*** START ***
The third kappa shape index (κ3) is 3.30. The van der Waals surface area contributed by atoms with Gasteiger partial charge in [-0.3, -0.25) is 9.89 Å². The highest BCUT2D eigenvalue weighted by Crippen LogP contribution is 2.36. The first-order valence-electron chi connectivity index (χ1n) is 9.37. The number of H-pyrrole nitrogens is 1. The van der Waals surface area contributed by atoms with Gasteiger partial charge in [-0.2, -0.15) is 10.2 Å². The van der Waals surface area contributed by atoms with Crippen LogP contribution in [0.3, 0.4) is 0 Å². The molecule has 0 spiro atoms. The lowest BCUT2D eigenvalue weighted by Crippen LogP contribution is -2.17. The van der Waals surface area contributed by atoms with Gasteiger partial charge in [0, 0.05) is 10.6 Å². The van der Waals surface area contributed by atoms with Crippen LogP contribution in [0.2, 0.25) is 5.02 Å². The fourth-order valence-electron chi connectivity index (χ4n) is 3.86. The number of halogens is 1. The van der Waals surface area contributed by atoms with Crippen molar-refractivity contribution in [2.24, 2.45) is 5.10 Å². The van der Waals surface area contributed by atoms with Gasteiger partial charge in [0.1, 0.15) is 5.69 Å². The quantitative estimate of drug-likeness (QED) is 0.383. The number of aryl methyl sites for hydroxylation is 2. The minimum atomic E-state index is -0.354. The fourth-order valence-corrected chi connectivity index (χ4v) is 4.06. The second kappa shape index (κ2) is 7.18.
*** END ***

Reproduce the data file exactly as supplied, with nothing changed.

The third kappa shape index (κ3) is 3.30. The van der Waals surface area contributed by atoms with Gasteiger partial charge in [-0.3, -0.25) is 9.89 Å². The highest BCUT2D eigenvalue weighted by Crippen LogP contribution is 2.36. The first-order valence-electron chi connectivity index (χ1n) is 9.37. The number of H-pyrrole nitrogens is 1. The van der Waals surface area contributed by atoms with Gasteiger partial charge in [-0.2, -0.15) is 10.2 Å². The van der Waals surface area contributed by atoms with Crippen LogP contribution in [0.3, 0.4) is 0 Å². The molecule has 0 spiro atoms. The lowest BCUT2D eigenvalue weighted by Crippen LogP contribution is -2.17. The van der Waals surface area contributed by atoms with Gasteiger partial charge in [0, 0.05) is 10.6 Å². The van der Waals surface area contributed by atoms with Crippen LogP contribution in [0.2, 0.25) is 5.02 Å². The fourth-order valence-electron chi connectivity index (χ4n) is 3.86. The number of halogens is 1. The van der Waals surface area contributed by atoms with Crippen molar-refractivity contribution in [2.24, 2.45) is 5.10 Å². The van der Waals surface area contributed by atoms with Gasteiger partial charge in [0.1, 0.15) is 5.69 Å². The quantitative estimate of drug-likeness (QED) is 0.383. The number of aryl methyl sites for hydroxylation is 2. The minimum atomic E-state index is -0.354. The fourth-order valence-corrected chi connectivity index (χ4v) is 4.06. The second kappa shape index (κ2) is 7.18.